Another historic Baseball Hall of Fame induction ceremony is now in the books. Maybe a record for a crowd size, maybe a record for the heat and maybe even a record for the fun and excitement that so defines this wonderful Cooperstown experience.
My own involvement with the induction day events is long and varied. Over the past few years, that involvement has been limited to a fan and bystander capacity, enjoying all that happens when the whole sports world focuses on a village in upstate New York with a population of less than 2,000. For several years before that, my capacity was as a broadcaster. A number of us from the radio station went to Cooperstown to broadcast the day’s events live to our own local audience and, in the earliest days, to a national audience as well. These were fun years because we had the “golden ticket” for the day, a press pass!
This small, unspectacular laminated piece of cardboard, hanging around our necks on a long cloth lanyard, opened many doors for my colleagues and me and has given us many memories to revisit as we get older. I think my favorite one is when these golden tickets got us into the Hall of Famer’s Saturday brunch at The Otesaga Resort Hotel. Pretty rarified air in there!
One year we all sat at a round table right in the middle of the dining room floor. Hall of Famers were sitting, standing, chatting and reminiscing all around us. Ted Williams, Yogi Berra, Hank Aaron, Johnny Bench, Willie Mays and all of the other baseball cards of my youth were right there brushing up next to my chair or maybe dropping a cherry tomato on the very floor under my seat. A cherry tomato! Under my seat! Somehow, it made me feel important.
One year, 1997, Dodger legend Tommy Lasorda was being inducted. He was sitting at the head table in the ballroom sharing a hearty belly laugh and offering back slaps and hugs to anybody who entered his sphere. The joy that man exuded was palpable throughout the room. With him was actor Tony Danza. Apparently, they are close friends, and Danza sat at the table right next to where the WDOS radio crew was seated. When I got in line for the buffet, basketball coaching legend Rollie Massimino was in front of me and pitcher Rollie Fingers was behind me. Later at the Induction Ceremony at the Clark gymnasium, Lasorda introduced Danza to the crowd as “the greatest living actor in America today.” Great stuff.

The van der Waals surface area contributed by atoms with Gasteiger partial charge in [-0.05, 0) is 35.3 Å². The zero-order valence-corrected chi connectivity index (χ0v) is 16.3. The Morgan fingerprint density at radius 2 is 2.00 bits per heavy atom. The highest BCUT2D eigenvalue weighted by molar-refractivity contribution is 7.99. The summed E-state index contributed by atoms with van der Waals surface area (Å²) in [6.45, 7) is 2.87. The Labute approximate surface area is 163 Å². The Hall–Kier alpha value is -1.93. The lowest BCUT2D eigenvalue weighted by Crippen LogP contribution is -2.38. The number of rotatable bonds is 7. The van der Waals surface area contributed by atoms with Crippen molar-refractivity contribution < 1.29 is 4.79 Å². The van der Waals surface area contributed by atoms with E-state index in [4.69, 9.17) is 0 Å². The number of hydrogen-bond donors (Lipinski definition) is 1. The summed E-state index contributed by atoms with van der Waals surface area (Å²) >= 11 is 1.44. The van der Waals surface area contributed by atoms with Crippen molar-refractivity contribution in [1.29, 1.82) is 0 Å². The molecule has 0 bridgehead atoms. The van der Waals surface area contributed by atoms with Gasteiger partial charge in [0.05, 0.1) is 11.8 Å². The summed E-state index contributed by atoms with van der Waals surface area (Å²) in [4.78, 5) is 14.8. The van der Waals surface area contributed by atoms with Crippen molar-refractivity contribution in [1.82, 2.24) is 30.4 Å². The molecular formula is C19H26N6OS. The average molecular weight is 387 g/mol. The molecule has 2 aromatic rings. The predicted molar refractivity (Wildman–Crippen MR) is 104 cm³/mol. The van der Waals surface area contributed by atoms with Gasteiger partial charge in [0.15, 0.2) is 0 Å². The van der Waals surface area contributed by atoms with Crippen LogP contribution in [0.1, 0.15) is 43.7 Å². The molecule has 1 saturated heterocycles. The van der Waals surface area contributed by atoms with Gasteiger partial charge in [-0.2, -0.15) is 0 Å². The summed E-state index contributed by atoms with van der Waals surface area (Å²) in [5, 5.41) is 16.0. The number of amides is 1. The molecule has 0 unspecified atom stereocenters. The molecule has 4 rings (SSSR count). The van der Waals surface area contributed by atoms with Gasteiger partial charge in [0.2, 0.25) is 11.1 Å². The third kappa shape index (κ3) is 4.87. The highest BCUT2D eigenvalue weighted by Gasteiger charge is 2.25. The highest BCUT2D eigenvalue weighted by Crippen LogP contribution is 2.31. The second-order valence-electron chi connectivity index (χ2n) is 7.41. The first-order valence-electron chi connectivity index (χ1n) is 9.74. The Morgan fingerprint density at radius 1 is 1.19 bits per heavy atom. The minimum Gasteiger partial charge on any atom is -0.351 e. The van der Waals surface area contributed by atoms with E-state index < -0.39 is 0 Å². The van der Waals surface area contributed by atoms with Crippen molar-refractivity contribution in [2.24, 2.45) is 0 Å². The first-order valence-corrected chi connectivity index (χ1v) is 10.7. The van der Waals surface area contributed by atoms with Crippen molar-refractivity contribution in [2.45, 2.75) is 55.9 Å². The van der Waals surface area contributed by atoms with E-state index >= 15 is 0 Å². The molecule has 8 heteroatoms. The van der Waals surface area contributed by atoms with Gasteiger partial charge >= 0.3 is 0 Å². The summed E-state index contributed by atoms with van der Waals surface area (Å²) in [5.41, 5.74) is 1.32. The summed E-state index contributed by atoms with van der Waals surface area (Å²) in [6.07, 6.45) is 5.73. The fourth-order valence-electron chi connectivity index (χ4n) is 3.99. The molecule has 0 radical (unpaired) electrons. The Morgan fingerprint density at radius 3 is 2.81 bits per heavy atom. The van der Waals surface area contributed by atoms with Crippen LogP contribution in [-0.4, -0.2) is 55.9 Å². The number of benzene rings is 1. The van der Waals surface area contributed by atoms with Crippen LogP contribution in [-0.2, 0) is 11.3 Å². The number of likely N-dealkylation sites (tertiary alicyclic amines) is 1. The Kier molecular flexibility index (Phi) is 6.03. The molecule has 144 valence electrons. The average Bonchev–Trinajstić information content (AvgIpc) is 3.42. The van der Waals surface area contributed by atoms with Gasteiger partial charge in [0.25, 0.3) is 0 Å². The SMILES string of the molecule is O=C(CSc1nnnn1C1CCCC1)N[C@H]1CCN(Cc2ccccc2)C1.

Despite being in such proximity to so many great legends during my days of the golden ticket, my Hall of Fame Induction days go back even decades before all that.
When I was a kid in the 1960s, my parents owned a small grocery store in Sidney. We sold Genesee beer at that store. Lots of it. And my dad’s friend, Diz LaMonica, who owned the beer distributorship in Oneonta, would always make sure we had a fistful of Hall of Fame Day tickets for all the kids and any friends we wanted to bring.
This was the era when the induction was held in Cooper Park, right outside of the Baseball Hall of Fame and Museum. Our gang would inch up to watch the ceremony as close as we could. Back then the crowd was in the many hundreds. Today, of course, the crowd is in the many tens of thousands.
After the ceremony, we’d run down to Doubleday Field for the Hall of Fame Game. Back then, the crowd would gather in the big Doubleday parking lot and just before the game, two large Greyhound buses would slowly part the crowd and creep up to the gate. On the buses were the two teams playing each other that day.
The bus windows would be open, and the players would be hanging out waving and smiling and signing everything and anything that was handed to them. My sister Susie still has her prized signed baseball glove autographed by her favorite player, Gil Hodges.
Later in the day, us kids would wander Cooperstown seeking out any stray Hall of Famer we could target for an autograph or picture. The mood was light, fun and very exciting. After, we’d gather for some spaghetti and meatballs at the Glimmerglass Restaurant on Main Street and then pile into our station wagon for a long and very quiet ride back to Sidney.
Hall of Fame weekend memories are the best!
I’ll catch you in two ...
"Big Chuck" D'Imperio's morning radio show can be heard weekdays from 6 to 10 a.m. on WDOS-AM 730 in Otsego County, WDLA-AM 1270 in Delaware County and WCHN-AM 970 in Chenango County. All of his columns can be found at www.thedailystar.com/opinion/columns.